Cultivated by artists such as Meshuggah, Animals as Leaders and Periphery, djent is among the most prevalent components of progressive metal.
Basically, it emphasizes palm-muted, low-tuned and highly syncopated guitar riffs alongside polymeters to yield a guttural and hypnotic atmosphere.
While some fans argue that djent is a proper subgenre, others feel that the term is more of a description – or actual onomatopoeia – for the music’s vibe.
Either way, djent is incredible, and now’s the perfect time to explore 10 tracks that should be required listening for diehards and newcomers alike.
Animals as Leaders “Arithmophobia”
Defined as “a fear of numbers,” “Arithmophobia” is also the name of the opening track from Animals as Leaders’ 2016 album, The Madness of Many.
From start to finish, it expertly fuses characteristically grungy tones and pounding percussion with the instrumental trio’s trademark penchant for peculiar timbres and dynamically experimental detours.
With such gruff eccentricities, it’s no wonder why the group is widely considered the best at what they do.
Siberia’s Destiny Potato is easily among the top djent bands you’ve probably never heard of, and “Addict” — from 2014’s Lun — is proof of why.
Its reasonably straightforward foundation is appealing enough, yet it’s the synthesis of Aleksandra Djelmas’ clean and death metal vocals alongside the consistently eclectic textures that elevates it.
Really, “Addict” is what you’d get if you combined stylistic traditions with Evanescence and Diablo Swing Orchestra. It’s awesome.
Meshuggah “Closed Eye Visuals”
What would this list be without something from the Swedish quintet that popularized the sound?
Immediately, Meshuggah declares dominance with guttural instrumentation and throaty singing. That core alone gives them massive credibility as titans of their craft, and the subsequent influx of moody guitar lines and industrial ambiance adds some much-appreciated breathing room.
Understandable, it’s pieces like “Closed Eye Visuals” that make 2002’s Nothing one of their most prized collections.
“Alpha” is one of Periphery’s catchiest songs and a great example of why they’re so adventurously distinctive.
Hell, it begins with a chiptune prelude that instigates an immensely gripping array of start/stop riffs and hooky melodies. Spencer Sotelo evokes the late Chester Bennington in both his soaring chorus and animalistic verses.
Complement all of that with a healthy number of spacey asides, and you have an incredibly compelling djent gem.
SikTh "Skies of the Millennium Night”
Taken from the British troupe’s debut sequence, 2003’s The Trees Are Dead & Dried Out Wait for Something Wild, “Skies of the Millennium Night” is a masterpiece of madcap mischief.
Its avant-garde feistiness and changeability keep it commendably ambitious and surprising. Specifically, it relentlessly alternates between dense chaos, experimental dissonance and fleeting moments of calm.
It takes several deep listens to grasp completely, but it’s definitely worth the effort.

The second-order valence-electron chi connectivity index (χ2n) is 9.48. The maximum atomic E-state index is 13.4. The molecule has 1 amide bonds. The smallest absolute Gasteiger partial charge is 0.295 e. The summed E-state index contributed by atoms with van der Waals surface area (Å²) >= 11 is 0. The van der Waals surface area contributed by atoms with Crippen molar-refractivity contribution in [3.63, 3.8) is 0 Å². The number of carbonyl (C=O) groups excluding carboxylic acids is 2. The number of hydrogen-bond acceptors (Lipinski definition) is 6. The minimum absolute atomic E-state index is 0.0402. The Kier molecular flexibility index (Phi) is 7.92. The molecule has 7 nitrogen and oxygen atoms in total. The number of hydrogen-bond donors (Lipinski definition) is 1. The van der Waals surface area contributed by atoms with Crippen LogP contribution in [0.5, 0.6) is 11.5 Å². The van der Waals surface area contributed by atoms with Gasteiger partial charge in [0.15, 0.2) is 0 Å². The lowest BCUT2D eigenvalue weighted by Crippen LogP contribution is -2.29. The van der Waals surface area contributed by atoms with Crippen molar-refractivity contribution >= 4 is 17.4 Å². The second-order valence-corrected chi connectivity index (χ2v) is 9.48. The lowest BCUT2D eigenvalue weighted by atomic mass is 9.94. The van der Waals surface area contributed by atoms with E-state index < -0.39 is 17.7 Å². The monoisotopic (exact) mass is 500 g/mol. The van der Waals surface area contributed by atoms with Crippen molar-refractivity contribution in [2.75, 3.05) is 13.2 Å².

As with much of 2018’s Sonder, “Juno” reveals TesseracT’s matchless ability to unite turbulent and tranquil attitudes.
There’s a weighty sleekness to their thunderous rhythms, interlocking guitar patterns and cosmic catharsis that’s second to none. Likewise, Daniel Tompkins is perhaps the greatest singer in the field because he brings an unparalleled level of soulful fragility to every line he delivers.
Thus, “Juno” exemplifies why TesseracT is so special.
This penultimate song from the Dutch ensemble’s third record — 2008’s Silhouettes — is a textbook illustration of how to pace a djent song properly.
It builds patiently and lusciously, with symphonic synths and cleanly emotive verses setting the stage for further evolution. Roughly halfway in, crashing cymbals, unruly guitarwork and harsh vocals interrupt the stillness before the final third combines almost all of it into a captivating conclusion.
It’s simply stunning.
The Contortionist “Feedback Loop”
The Contortionist have mellowed out over the past few years, making the sheer intensity of “Feedback Loop” especially startling in hindsight.
Frontman Jonathan Carpenter sounds demonic as the rest of the band assaults the listener with measured brutality. However, there are also dreamier coatings throughout (particularly during the soft midsection, where acoustic guitars, inspiring syncopation and quirky timbres prevail).
It indeed proves how innovative the style can be.
“Overthrow” comes from 2017’s False Idol and wastes no time establishing its speedy aggression.
It does all of the standard djent components exceptionally well; additionally, the simultaneous use of growls and angsty singing — as well as an impressive instrumental break near the end — decorates the track with traces of metalcore allure.
Unsurprisingly, it fully harnesses Veil of Maya’s knack for enticing us on both technical and bestial levels.
It’s the use of extravagant orchestration that allows “Veil – Part 2” to stand out.
There’s a sweeping sense of majesty to its perpetual mixture of strings, electric guitar licks and stately drumming. It almost feels medieval, and it also evokes classic 1970s heavy metal.
Despite those other elements, though, it’s underscored by irresistible and mesmeric djent dynamics that heightens its power as a remarkable swan song for the English quartet.